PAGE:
Active since 1995
Samuel Johnson was born on the Eastern prairie of the Red River Valley in 1973. After studying painting and ceramics at the University of Minnesota at Morris, he served a three and half year apprenticeship in pottery under Richard Bresnahan. In 2000, he was invited as a guest of Denmark’s Design School to study Scandinavian Ceramic design in Copenhagen; while also working at the International Ceramic Center in Skaelskor and as an assistant in private porcelain studios. After working for a short period in a studio in New York, he traveled to Japan as a studio guest of Koie Ryoji. In 2005, Johnson earned graduate degrees in fine art from the University of Iowa. He currently serves on the Board of Directors for Artaxis.org, and international artist organization, and is an Associate Professor of Art at the College of Saint Benedict and Saint John’s University in Central Minnesota.
by Neil Miller, Collector, Syracuse, NY
On first viewing, Sam Johnson’s pottery seems familiar. The importance of wood-firing, and the distinctive deposits of fly ash (goma) and surface effects (yohen), connect his work to a tradition that stretches back to Bizen, the pottery-producing region in Japan most closely associated with these techniques, and beyond, to the Momoyama and Tokugawa Periods, when tea masters and warlords first became enraptured with “wabi,” and the rustic, unpretentious esthetic of the tea ceremony.
And yet, as his Jomon cup suggests, Johnson is after something deeper, darker, and more primal than a superficial naturalism of craggy peaks and fog-drenched vales. History, he suggests – of ceramics and civilization – goes back, way back, to the prehistoric era of Japanese hunter-gatherers, and down, way down, into the furthest reaches of the human psyche. It is amidst ritual offerings to ancient gods, fire and animal sacrifice, not the refined sensibilities of the teahouse, that these pots belong,
This is artifice, to be sure, in the sense of creative license rather than of conceit, but it is a sign of Johnson’s mastery of technique and the uncanny affect of his vision that we willingly, imaginatively, follow him into these dark places, what he calls “those aspects of our nature that [are] just on the other side of consciousness.” These are powerful, rather than beautiful, pots. Not silent, but wary, brooding, and watchful.
The pottery in this exhibition is dark and rustic in appearance, evidence of both the process of shaping wet clay and its transformation through fire. Raw unglazed vessels were placed within the kiln and over the course of several days each were marked by wood and heat, melting ash, and charcoal resulting in a somber patina of natural hues and irregular textures. The work is intended to be mysterious and enigmatic in ways that feel familiar. The best of this work strikes a balance between the wild and mysterious character of ourselves and that part of our psyche that sets us apart from it, containing contradictory elements that provoke a sense of mystery and gravitas (soberness, weight, and grief) and suggest those aspects of our nature that is just on the other side of consciousness.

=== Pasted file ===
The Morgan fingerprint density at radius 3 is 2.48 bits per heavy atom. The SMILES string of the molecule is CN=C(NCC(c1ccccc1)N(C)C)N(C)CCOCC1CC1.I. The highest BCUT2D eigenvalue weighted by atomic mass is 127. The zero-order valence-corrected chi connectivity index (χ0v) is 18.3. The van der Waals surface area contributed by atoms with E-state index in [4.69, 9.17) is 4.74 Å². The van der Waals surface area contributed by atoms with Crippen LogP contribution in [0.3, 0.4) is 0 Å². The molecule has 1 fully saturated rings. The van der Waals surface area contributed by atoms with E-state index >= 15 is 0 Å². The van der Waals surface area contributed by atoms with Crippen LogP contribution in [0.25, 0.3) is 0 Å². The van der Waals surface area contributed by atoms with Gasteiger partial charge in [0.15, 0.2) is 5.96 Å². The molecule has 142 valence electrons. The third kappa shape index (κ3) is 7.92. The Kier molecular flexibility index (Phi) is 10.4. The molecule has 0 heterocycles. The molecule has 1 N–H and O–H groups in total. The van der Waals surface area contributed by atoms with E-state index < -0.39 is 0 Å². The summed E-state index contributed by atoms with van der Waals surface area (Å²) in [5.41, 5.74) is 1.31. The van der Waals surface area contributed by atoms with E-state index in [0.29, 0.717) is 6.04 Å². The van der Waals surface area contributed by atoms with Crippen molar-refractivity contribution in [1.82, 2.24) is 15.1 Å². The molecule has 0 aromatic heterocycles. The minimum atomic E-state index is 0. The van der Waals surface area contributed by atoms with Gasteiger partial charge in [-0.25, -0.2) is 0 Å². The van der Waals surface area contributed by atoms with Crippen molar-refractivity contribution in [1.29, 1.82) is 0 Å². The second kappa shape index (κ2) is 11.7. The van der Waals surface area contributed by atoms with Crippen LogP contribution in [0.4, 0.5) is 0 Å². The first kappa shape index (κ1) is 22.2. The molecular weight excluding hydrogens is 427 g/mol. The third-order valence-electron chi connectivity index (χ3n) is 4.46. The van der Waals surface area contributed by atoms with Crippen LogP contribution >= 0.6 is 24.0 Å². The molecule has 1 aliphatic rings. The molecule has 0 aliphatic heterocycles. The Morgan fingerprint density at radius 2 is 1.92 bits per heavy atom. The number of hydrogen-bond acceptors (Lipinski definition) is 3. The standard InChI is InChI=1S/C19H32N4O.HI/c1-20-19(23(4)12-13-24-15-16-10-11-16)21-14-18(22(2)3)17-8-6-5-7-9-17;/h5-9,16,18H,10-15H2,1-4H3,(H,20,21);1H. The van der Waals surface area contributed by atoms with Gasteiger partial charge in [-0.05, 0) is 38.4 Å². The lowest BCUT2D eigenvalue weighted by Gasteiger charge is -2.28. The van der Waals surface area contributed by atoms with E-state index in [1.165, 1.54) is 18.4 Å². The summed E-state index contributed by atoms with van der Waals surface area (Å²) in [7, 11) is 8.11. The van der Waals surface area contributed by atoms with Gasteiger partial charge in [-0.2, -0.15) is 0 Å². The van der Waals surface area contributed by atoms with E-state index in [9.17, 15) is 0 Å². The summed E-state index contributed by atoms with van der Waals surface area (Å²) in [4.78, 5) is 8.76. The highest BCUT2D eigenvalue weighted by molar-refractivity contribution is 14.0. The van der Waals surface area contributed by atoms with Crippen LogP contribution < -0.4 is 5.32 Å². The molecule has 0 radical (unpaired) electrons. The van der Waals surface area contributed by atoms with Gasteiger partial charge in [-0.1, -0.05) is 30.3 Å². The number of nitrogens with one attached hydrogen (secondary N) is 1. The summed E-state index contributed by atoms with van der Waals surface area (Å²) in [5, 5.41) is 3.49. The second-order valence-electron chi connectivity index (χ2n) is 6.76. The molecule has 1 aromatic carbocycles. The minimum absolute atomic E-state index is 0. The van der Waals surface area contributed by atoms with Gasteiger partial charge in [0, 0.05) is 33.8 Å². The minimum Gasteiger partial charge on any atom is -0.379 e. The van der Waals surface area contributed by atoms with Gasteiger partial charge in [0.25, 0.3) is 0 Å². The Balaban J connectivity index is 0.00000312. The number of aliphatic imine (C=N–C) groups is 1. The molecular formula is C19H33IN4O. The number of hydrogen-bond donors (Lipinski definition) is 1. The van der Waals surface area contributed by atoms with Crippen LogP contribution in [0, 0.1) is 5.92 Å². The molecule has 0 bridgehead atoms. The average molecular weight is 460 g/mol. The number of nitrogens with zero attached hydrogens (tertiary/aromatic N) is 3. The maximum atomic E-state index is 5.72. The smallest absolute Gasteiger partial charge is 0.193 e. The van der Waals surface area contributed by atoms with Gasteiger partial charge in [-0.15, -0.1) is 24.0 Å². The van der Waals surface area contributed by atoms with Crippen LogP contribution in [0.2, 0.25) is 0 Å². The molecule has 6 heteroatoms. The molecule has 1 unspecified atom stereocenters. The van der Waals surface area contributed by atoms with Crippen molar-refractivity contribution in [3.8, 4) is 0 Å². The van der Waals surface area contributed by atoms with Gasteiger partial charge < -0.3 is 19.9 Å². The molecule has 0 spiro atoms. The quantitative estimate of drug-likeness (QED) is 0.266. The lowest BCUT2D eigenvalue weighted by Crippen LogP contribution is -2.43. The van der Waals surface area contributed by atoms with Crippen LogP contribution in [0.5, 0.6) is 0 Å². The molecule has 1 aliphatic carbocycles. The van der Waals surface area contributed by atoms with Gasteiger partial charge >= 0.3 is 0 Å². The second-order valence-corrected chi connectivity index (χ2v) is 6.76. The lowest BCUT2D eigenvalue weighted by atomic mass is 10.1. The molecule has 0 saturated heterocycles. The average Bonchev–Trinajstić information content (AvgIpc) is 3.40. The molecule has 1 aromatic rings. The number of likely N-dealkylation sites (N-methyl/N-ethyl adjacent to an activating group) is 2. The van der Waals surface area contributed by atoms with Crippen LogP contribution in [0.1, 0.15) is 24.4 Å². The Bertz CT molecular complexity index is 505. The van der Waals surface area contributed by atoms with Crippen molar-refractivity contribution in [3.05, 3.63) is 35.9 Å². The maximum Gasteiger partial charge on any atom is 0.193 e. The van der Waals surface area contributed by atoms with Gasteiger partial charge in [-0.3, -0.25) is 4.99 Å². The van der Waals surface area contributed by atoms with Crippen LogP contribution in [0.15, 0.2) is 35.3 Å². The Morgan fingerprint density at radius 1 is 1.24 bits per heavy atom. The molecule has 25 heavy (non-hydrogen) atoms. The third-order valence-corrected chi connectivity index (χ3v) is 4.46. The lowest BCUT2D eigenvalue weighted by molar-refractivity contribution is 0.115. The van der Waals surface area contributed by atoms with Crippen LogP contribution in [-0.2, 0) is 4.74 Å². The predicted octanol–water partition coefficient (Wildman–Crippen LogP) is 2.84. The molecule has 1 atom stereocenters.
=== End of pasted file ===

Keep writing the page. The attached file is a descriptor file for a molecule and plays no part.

Master of Fine Arts Degree Ceramics, University of Iowa – Iowa City, 2005
Master of Arts Degree Ceramics, University of Iowa – Iowa City, 2004
Bachelor of Arts (Distinction), University of Minnesota – Morris, 1996
Studio of Koie Ryoji, Studio guest of internationally renowned ceramic artist, Tokoname, Japan, 2001
Studio of Jeff Shapiro, Apprenticed to Ceramic Artist, Accord, NY. 2001
Denmark’s Design School, Guest Student Ceramics, Industrial Design Program. Denmark’s Design School, Copenhagen, DK. 2000
Saint John’s Pottery Studio, Apprenticed to Richard Bresnahan, Collegeville, MN. 1996-1999.
2010- Present, Associate Professor of Art, College of Saint Benedict & Saint John’s University, St. Joseph, MN
Courses Taught: Ceramics I, Ceramics II – III, Design: 3D /Drawing, Senior Studio Thesis
2005 – 2010, Assistant Professor of Art, College of Saint Benedict & Saint John’s University, St. Joseph, MN Courses Taught: Ceramics I, Ceramics II-III, Art 101: “Art, Aesthetics, and Culture”, Design: 3D/Drawing, Senior Studio Thesis
2005, Adjunct Faculty of Art, “Beginning & Advanced Ceramics”, Mount Mercy College, Cedar Rapids, Iowa
2005-2002, Teaching Assistant (Instructor of Record), “Introduction to Throwing” & “Introduction to Hand Building” University of Iowa, Iowa City
2004, Instructor, “Intermediate & Advanced Wheel Throwing”, “Altering Wheel Thrown Ceramics”, “and “Pottery Design and Decoration”, Robert A. Lee Community Recreation Center, Iowa City, Iowa
A complete copy of Sam’s CV is available upon request.
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